Move away from the popular destinations: Philippa Kaye

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“An utterly fantabulous 2 weeks in the UK. Now sitting in Manchester Airport; the man next to me asks where I am going and grimaces when I say Delhi. The second sentence out of his mouth is, “My wife won’t go there, there is too much poverty.” I reply in all innocence, “Oh, have you been?” He replies, with a sneer on his face, “No, not me, I don’t want to get Delhi Belly.” And then asks, “What do you do there?”

The general gist of the 5 minute rant which ensued was, “Well, sometimes I go and visit some of the UNESCO World Heritage sights, some weekends I go on a tiger safari, occasionally I head to the beach but actually I am more of an active person so I head to the hills and go trekking, sometimes white water rafting, sometimes cycling. Sometines I just stroll around old cities and discover the extraordinary culture which is impossible to avoid in the streets around me. Occasionally I visit temples and Gurudwaras and witness devotion and age old ceremonies. It’s quite fun to head out into the desert on a jeep safari or ride a marwari horse, and in between I gorge on some of the most delicious and varied food you can imagine. Regardless though, I meet some of the most extraordinary people on the planet and I am invariably humbled by the hospitality of people who by western standards may be poor, but who are rich in their hearts.”

I think he got the message.”

Reads the facebook page of Philippa Kaye, an avid traveller and a UK citizen who has been living in India for more than two decades.  Tourism News Live catches up with her for an exclusive interview where she discusses about the hidden treasures of India and how exciting a country it is. Excerpts:

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Having travelled the length and breadth of India for the past 20 something years, Philippa Kaye still says that she has not even covered half of this land. And, we ask her, with that obvious Indian frown and raised eyebrows, do you have that much to see in India? She has an answer for your frown. The one thing I found during all these years in India, is that people are not realising the potential of this place. You are still hanging around the Golden Triangle, and missing the abundance of amazing wildlife, unexplored places and the greenery of the place,” she says with an excitement only an avid traveller, a proud Indian can understand.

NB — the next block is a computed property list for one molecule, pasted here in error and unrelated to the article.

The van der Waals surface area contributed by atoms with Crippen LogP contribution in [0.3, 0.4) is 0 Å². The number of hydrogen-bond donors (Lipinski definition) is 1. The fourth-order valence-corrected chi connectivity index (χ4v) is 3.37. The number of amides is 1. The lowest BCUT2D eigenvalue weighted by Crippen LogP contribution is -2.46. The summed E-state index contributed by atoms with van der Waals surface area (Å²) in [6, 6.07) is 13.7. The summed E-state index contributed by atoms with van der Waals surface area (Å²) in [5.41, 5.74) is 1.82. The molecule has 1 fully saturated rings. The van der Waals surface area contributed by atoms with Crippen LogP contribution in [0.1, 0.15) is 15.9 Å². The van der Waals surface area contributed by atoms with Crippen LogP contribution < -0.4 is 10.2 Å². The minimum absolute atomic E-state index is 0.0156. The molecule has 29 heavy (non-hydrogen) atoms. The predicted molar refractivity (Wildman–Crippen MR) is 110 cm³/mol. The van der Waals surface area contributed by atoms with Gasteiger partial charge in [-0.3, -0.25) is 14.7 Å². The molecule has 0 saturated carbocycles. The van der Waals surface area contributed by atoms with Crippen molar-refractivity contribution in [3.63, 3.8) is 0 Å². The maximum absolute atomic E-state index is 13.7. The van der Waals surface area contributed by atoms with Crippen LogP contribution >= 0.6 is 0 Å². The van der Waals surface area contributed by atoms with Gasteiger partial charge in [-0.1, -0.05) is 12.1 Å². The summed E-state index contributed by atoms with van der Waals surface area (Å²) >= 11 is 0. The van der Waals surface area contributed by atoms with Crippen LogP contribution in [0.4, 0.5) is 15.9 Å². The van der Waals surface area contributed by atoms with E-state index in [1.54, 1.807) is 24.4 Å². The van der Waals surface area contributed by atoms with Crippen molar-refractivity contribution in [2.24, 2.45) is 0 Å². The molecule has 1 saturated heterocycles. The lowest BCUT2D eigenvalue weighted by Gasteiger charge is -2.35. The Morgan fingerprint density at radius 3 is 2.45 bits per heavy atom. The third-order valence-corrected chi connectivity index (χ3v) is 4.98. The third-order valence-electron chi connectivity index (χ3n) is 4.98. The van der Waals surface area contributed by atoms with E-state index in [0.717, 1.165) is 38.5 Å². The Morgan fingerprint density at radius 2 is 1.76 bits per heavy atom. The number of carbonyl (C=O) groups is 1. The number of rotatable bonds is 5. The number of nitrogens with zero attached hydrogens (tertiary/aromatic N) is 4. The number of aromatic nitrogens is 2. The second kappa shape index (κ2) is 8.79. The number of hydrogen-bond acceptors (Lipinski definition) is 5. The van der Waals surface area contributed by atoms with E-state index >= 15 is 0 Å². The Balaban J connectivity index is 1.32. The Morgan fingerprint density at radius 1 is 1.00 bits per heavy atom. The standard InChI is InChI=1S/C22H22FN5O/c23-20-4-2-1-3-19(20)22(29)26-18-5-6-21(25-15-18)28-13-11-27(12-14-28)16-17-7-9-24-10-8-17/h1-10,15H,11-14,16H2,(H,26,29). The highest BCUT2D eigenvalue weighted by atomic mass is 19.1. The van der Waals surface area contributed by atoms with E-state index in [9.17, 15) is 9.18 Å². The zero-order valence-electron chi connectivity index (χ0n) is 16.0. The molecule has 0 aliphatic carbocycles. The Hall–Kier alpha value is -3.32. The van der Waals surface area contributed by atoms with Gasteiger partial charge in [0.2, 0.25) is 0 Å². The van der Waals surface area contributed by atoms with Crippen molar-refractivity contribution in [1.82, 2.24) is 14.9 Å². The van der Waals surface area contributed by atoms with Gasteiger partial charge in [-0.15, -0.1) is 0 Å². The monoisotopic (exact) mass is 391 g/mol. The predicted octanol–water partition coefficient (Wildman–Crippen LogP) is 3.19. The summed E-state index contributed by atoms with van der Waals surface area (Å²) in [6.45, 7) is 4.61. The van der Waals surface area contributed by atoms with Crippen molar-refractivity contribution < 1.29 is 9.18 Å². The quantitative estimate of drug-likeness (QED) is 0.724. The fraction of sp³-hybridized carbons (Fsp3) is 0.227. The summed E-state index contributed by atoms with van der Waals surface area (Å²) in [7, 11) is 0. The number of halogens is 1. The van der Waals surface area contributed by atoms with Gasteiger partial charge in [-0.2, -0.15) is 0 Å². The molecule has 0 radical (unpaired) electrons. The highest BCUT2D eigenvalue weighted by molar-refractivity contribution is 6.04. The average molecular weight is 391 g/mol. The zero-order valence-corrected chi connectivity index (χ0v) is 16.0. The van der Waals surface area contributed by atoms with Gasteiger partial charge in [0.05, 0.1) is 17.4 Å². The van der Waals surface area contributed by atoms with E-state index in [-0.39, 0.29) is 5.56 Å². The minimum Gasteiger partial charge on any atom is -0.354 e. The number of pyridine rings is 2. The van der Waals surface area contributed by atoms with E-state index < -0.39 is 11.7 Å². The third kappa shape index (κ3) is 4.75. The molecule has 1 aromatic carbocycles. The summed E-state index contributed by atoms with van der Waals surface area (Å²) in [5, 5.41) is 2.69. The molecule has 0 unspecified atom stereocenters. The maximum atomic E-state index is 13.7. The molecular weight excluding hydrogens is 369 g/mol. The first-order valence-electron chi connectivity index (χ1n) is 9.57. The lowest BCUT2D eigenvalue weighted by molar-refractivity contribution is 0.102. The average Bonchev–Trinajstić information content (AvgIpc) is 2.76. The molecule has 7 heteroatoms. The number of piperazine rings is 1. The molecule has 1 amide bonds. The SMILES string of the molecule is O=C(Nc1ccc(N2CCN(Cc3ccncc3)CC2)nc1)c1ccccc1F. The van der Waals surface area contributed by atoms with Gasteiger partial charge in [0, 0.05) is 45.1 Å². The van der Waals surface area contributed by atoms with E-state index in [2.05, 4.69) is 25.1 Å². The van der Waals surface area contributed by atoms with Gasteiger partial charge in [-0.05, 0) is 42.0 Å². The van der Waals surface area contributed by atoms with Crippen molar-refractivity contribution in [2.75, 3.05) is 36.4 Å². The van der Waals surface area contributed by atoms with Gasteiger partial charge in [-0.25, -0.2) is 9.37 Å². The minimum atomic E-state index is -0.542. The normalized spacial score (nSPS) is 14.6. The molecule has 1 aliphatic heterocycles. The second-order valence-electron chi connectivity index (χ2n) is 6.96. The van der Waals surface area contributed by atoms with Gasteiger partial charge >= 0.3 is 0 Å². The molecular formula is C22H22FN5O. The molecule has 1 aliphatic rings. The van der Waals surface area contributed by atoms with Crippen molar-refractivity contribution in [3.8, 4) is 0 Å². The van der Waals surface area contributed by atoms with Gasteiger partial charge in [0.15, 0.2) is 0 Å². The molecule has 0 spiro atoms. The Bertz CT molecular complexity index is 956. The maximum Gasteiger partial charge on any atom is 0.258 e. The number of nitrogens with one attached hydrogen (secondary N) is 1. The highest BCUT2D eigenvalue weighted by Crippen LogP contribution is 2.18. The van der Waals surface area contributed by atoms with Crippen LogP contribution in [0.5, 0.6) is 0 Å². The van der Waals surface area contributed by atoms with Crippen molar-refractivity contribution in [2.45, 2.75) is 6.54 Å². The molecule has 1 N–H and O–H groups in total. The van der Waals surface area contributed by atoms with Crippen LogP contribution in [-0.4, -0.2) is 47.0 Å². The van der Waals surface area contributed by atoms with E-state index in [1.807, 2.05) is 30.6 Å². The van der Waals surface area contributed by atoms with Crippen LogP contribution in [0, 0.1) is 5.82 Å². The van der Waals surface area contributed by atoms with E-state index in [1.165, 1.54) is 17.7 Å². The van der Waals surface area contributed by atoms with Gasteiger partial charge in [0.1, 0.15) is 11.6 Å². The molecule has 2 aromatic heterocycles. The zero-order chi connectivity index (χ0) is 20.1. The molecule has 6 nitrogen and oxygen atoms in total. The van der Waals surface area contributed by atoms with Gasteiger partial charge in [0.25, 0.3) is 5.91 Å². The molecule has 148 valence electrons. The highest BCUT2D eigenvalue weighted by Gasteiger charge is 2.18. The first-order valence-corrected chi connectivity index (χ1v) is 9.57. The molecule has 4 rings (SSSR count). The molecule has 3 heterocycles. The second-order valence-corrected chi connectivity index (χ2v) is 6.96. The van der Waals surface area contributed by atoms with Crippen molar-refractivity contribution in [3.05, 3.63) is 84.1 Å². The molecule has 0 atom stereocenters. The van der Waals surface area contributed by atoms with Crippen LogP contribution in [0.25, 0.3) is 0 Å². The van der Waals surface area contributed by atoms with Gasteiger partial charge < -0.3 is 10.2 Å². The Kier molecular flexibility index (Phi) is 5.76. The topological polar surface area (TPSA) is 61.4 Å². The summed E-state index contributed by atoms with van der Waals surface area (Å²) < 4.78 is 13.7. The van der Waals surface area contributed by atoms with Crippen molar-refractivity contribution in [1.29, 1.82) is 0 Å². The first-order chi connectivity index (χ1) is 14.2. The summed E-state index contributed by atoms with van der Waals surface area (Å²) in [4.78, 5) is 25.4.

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Philippa is all excited about the food, culture, the people and the diversity of experiences India is offering to her. And, talk about the negative publicity that looms us, she says it is easy to get immersed in negative publicity when you are living in India. “The news channels and the social media channels like facebook are all equally good in spreading negativity around, she says.

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Her company, Indian Experiences, give training to people/tour operators/companies about the diversity of experiences India can offer to them. “There’s much more than the backwaters in Kerala; there’s so much more to see. People should focus lot more about moving away from the popular destinations and find unknown destinations, which will make the travel more exciting,” she says.

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Meanwhile, she raises a concern about the uncontrollable litter waste in the country. Philippa feels it is high time that the authorities and the people realise there’s a need to control the litter waste; especially the tourists. She also says that there needs to be a control on the already popular destinations and make sure that over population of tourists would do any damage to the decorum of the place.